Obviously, I have a vested interest in making this whole media thing stick around for a while. How do we make it cool and interesting again for Gen Z?

It’s kind of funny and ironic to say this, but I think social media is the way to do it. Let’s be real. I think one of my favorite things about our generation is how unserious it is. How easy it is for us to fall into trends. This is going to sound crazy—but I think celebrity culture is the way to change it. Make it trendy.

You know the tube girl trend right now? What if that was a trend of girls having a magazine on the train and reading it? I think it’s about using what already exists. Let’s use the influencer model. Let’s use celebrities. Let’s use what works and implement print media into their lives. That’s what’ll make it cool again.

I always think about the heyday of magazine journalism and how it was such a status symbol to read Rolling Stone or Vogue. We need to bring back that era. 

Exactly, we do. And I think it’s about getting print media caught up to what Gen Z wants to see. You’ll see pieces of that, right? In the New York Times last week, they covered the whole Tabi incident that happened on TikTok. But there’s still this sort of disconnect that I’m sure somebody who’s like 40 years old has when they read it. I’m sure they’re like, Why am I reading this? What are Tabis? Who cares? 

Gen Z doesn’t want to read the newspaper to hear about what they see on TikTok. They want to go to the newspaper to find things that they can’t find on TikTok or to check some random fact that they think they heard on TikTok.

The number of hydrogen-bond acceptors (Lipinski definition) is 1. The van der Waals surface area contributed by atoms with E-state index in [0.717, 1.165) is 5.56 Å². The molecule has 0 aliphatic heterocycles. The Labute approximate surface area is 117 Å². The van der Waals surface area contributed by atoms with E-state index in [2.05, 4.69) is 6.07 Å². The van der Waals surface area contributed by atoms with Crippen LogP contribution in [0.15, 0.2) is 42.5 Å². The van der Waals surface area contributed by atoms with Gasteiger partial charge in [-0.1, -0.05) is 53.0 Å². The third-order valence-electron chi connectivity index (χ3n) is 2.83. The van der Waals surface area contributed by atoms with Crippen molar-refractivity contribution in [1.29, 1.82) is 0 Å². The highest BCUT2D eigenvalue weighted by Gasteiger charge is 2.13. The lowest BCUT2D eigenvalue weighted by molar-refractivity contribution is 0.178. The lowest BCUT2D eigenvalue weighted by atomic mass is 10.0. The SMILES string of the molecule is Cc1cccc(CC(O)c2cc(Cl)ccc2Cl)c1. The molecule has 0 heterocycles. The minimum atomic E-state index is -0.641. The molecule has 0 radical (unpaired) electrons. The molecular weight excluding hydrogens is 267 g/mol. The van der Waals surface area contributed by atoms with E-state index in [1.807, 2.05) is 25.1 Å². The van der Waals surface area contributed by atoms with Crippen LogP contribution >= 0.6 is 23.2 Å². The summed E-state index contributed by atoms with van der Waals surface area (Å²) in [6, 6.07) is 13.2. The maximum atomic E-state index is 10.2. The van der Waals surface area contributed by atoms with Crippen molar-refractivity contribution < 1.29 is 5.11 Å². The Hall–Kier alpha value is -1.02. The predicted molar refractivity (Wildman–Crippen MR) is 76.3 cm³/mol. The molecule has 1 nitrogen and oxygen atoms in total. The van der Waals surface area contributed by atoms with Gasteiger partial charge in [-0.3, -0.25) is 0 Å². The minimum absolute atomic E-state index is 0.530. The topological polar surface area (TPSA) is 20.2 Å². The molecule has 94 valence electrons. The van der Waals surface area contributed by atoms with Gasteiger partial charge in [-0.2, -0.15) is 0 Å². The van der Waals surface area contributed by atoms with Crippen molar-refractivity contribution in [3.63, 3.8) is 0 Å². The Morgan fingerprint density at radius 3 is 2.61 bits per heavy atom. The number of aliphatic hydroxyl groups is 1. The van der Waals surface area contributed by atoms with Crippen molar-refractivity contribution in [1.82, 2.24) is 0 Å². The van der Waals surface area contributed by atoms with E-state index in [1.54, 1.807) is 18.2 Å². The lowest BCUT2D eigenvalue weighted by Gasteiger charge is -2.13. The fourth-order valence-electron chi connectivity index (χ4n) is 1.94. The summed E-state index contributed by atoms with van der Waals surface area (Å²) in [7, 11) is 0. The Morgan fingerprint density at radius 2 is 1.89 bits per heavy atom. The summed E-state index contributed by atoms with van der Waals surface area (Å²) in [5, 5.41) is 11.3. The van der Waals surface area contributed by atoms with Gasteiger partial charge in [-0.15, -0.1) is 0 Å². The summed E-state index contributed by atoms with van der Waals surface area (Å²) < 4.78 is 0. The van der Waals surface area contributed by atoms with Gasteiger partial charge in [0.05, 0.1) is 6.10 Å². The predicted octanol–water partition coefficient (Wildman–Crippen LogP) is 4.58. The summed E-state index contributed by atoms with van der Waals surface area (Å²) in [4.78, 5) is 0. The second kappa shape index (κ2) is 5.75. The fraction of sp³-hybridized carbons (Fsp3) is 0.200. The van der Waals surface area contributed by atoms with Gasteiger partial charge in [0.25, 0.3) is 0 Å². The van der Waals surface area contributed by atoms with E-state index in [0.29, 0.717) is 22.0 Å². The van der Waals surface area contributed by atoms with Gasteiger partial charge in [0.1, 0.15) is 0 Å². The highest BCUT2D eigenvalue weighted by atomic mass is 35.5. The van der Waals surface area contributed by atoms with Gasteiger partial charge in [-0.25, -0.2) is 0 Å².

So I think it’s also about the media shifting to give us news that we want to hear. It would’ve been cool if somebody in the New York Times was like, oh, everyone’s thinking about Sofia Richie. Let’s do a whole Sunday Styles on Sofia Richie’s closet. People would’ve probably picked up that edition like crazy. I just think it’s about them giving Gen Z what they want, even if it might seem kind of silly at the time. It matters to us. We want to know that the echo chamber of print media cares about what we’re thinking about.

Slate is a digital-only publication, as are many publications these days. Where do you see digital news fitting into young people’s news diet?

Oh, I love the news diet. I see it always existing. One thing people will come to learn about me is that I’m not here to destroy structures. I believe in working within them. Digital exists. People still love digital.

Today, when somebody recommended I read their article, they were also like, listen, I have a bunch of interviews, and a longer article to supplement the article in the paper. I didn’t realize until she told me that—most of these articles have supplements online in a longer version, which I kind of felt silly that I didn’t know.

In the future, I hope that print media can give people a preview of what they can find online. And I hope digital media continues to exist. Paywalls are a big issue, of course—I always wondered when I was in college why the New York Times doesn’t give free digital access to all college students. I think public libraries, public schools, private schools, and universities also need to play a role in this. It’s not just up to Gen Z—it’s about everybody putting their hands back on print media and saying, let’s buy this again.

Where do you see your series going a few months from now? What are you hopeful for?

You can be the first person that I’m teasing the podcast I’m working on with. That hopefully will be coming sooner rather than later. I hope to continue doing exactly what I’m doing, posting content almost daily about the print media that I’m learning from.

I hope to also take it to the next level, like teaching people how to annotate through my TikTok, and teaching people how to write again. I hope to make people fall in love again with learning. That’s the beginning of this journey. It won’t just be on TikTok. I know it’s going to go further and be bigger. But I just want being smart to be sexy, and learning to be fun. That’s the goal of all of this.